The city of Philadelphia was the center of the political universe last week with the 2016 Democratic National Convention. I took a week off from my internship at Meridian to work as a runner for ABC News and attend the largest gathering of political junkies that I’ve ever seen. Runners provide extra support to ensure things run smoothly — from driving golf carts to help network employees navigate their way through the vast security on the convention grounds to working right on the convention floor with correspondents and anchors for the network. A national political convention is a big deal in any presidential election year, but this one featured a lineup unlike any I’ve ever seen: two Presidents, two first ladies and a vice president — all speaking in prime time.
I haven’t been a runner during any other election cycle, but I know that this isn’t your typical election. There’s never been a candidate quite like Donald Trump, and Hillary Clinton is the first woman to receive a major party’s nomination. Yet despite receiving their parties’ nominations, poll after poll shows that a majority of voters don’t like or trust either candidate. They have both set a dubious record: the most unpopular party nominees since the beginning of political polling. This has resulted in many voters who say they are primarily voting to oppose the other candidate — not to support their candidate. I’ve spoken to religious Republicans who are so shaken by Donald Trump’s “hateful” agenda (just look at this list of 250 people he has insulted on Twitter) that they may vote for Hillary Clinton even though they have strong differences. And I’ve met disgruntled Bernie Sanders supporters who are so angry at the system that they may vote for Green Party candidate Jill Stein – or even Trump.
On the first day of the DNC, I could sense the contention. There were Bernie supporters with signs reading “liar” who chanted, “lock [Hillary] up!” But by the third day, the crowd seemed to unite a little more. I thought the speakers — particularly Barack Obama, Joe Biden, and Tim Kaine – did a thorough job of stressing the importance of unity. Of course, there were still plenty of angry Bernie supporters who started chants in the middle of speeches and held up signs in protest, but I think it had toned down since the beginning of the week.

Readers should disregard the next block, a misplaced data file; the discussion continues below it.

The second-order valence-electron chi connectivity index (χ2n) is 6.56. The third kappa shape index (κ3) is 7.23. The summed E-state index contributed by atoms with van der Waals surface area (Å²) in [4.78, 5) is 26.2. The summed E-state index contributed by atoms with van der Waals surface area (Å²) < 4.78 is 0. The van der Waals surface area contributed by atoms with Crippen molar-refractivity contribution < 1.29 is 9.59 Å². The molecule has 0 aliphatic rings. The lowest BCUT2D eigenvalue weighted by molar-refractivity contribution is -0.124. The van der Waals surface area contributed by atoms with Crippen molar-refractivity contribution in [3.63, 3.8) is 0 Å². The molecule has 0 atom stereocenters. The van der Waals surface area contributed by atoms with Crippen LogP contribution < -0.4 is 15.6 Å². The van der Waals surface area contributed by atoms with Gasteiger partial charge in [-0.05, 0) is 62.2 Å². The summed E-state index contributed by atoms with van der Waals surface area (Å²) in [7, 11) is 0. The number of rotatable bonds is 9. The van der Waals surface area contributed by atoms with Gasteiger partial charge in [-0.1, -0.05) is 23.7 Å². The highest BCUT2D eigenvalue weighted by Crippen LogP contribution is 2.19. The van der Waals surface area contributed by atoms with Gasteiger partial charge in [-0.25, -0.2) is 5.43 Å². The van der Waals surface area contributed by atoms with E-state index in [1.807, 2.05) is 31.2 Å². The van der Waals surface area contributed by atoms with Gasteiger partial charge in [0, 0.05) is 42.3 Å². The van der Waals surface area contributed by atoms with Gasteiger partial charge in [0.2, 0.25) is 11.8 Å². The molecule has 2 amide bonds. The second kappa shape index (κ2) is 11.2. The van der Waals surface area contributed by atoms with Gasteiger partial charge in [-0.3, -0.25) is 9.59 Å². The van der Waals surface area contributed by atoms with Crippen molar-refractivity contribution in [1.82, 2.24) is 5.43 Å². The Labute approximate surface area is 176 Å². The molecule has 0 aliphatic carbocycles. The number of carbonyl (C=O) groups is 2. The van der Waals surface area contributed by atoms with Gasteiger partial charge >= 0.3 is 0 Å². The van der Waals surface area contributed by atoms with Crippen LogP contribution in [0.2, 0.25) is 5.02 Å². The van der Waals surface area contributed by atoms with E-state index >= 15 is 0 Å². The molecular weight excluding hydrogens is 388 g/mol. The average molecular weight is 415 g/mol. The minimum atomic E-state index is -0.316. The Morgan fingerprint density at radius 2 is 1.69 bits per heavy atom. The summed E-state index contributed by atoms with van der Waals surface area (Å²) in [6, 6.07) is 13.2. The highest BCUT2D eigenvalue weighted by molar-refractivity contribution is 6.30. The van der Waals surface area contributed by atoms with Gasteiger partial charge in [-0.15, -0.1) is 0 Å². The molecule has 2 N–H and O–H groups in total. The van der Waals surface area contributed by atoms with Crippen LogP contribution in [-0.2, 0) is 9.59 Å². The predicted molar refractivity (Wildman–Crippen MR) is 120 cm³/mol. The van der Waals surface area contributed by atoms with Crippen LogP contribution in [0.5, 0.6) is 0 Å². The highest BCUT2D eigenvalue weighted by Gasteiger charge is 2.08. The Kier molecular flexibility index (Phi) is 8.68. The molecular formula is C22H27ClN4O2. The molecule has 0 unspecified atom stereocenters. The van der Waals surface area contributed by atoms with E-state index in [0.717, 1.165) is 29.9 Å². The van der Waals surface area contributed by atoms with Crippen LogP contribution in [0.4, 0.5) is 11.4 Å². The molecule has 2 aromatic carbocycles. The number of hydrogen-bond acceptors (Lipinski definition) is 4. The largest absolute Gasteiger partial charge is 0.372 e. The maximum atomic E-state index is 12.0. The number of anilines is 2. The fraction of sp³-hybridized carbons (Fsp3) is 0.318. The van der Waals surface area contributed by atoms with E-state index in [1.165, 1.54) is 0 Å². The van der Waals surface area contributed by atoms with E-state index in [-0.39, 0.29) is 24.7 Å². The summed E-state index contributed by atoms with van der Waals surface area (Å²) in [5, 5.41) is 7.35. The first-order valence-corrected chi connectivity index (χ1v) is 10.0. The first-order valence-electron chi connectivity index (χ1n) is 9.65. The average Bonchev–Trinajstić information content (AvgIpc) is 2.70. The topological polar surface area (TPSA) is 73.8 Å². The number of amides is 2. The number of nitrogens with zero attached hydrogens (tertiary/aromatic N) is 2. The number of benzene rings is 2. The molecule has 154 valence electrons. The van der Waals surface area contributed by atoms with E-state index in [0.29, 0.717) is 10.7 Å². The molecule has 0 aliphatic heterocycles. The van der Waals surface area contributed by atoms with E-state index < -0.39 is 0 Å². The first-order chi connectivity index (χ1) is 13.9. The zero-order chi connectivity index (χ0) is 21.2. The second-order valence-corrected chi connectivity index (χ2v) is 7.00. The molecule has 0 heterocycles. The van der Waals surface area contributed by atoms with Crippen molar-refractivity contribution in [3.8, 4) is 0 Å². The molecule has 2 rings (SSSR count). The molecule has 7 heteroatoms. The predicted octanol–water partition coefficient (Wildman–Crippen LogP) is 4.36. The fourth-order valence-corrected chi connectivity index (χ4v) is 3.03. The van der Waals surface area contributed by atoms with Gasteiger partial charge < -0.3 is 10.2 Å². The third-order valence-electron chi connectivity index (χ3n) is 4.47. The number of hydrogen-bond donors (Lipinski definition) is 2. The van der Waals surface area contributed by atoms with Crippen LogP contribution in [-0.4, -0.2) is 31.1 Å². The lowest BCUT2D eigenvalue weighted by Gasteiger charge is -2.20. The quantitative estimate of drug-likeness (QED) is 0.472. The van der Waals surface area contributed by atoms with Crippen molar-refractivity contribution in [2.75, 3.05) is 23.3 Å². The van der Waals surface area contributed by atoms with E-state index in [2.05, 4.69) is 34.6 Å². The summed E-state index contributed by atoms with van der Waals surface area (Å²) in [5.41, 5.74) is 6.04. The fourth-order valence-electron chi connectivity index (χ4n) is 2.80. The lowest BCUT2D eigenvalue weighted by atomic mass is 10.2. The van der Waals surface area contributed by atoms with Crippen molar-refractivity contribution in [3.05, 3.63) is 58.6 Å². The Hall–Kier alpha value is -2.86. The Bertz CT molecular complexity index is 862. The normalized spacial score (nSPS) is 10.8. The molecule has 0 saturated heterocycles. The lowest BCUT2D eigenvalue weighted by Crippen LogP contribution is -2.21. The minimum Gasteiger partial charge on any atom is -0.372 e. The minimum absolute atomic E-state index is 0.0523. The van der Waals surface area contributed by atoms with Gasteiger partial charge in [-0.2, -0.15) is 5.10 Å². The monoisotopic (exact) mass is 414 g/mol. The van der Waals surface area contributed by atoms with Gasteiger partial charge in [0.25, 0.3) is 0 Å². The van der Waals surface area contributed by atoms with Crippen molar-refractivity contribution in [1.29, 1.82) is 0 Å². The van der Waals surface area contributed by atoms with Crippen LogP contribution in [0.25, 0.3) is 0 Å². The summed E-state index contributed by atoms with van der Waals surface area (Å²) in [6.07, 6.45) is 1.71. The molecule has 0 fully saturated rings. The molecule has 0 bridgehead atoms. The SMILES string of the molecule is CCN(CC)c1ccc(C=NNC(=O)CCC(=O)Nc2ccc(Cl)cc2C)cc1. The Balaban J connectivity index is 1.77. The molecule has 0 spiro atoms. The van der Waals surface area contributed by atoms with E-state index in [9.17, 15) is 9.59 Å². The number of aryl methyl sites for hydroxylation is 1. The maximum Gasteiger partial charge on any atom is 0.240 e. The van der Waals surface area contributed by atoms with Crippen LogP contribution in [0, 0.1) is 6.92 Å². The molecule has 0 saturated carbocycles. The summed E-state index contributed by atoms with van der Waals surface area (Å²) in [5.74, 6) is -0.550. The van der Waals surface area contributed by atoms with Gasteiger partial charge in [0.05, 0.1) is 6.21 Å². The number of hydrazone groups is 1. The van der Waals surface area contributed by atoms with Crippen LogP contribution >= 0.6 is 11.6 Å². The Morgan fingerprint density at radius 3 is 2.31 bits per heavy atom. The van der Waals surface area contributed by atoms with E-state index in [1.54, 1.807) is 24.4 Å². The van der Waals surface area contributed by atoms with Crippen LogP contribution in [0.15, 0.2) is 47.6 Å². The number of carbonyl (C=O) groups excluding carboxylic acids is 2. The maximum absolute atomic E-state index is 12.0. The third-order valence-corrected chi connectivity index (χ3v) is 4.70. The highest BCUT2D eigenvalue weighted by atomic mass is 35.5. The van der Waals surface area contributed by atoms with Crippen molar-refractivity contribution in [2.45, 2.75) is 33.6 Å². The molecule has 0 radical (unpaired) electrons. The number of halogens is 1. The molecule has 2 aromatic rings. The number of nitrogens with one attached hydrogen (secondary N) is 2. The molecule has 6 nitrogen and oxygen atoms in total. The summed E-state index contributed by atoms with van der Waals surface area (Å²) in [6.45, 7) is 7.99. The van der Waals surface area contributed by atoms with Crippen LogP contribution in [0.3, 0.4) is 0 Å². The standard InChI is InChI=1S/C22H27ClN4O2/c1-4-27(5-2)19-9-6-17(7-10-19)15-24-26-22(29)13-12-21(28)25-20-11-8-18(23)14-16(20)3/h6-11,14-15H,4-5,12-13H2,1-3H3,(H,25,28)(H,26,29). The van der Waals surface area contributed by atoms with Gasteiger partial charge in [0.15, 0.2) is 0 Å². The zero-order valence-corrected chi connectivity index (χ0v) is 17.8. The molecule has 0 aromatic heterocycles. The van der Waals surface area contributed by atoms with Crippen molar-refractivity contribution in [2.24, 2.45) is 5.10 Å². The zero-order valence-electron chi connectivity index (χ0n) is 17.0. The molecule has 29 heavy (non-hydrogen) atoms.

This election has dominated national news for months, but sometimes we forget that it is being covered all over the world. What happens in this election doesn’t only matter to us, and other countries are closely watching the United States to get an idea of what the next four years will look like. I reached out to the Young Transatlantic Innovation Leaders Initiative (YTILI) fellows to learn about how the conventions were covered in their countries and hear some of their thoughts about its ramifications.
Archil Bakuradze, a fellow from Georgia, said the Democratic National Convention was widely publicized while the Republican National Convention was also publicized, but to a lesser degree. He told me that, for the most part, Georgians are more inclined to support Hillary Clinton as Georgian social media has been dominated by Democrats and the general population seems to be concerned about the extent of hate in Donald Trump’s platform. On the other hand, pro-Russian voters in Georgia sympathize with Trump, perhaps because of the “bromance” he has with Putin (as mentioned by Hillary’s campaign chairman, John Podesta), as well as his overall pro-Kremlin policies.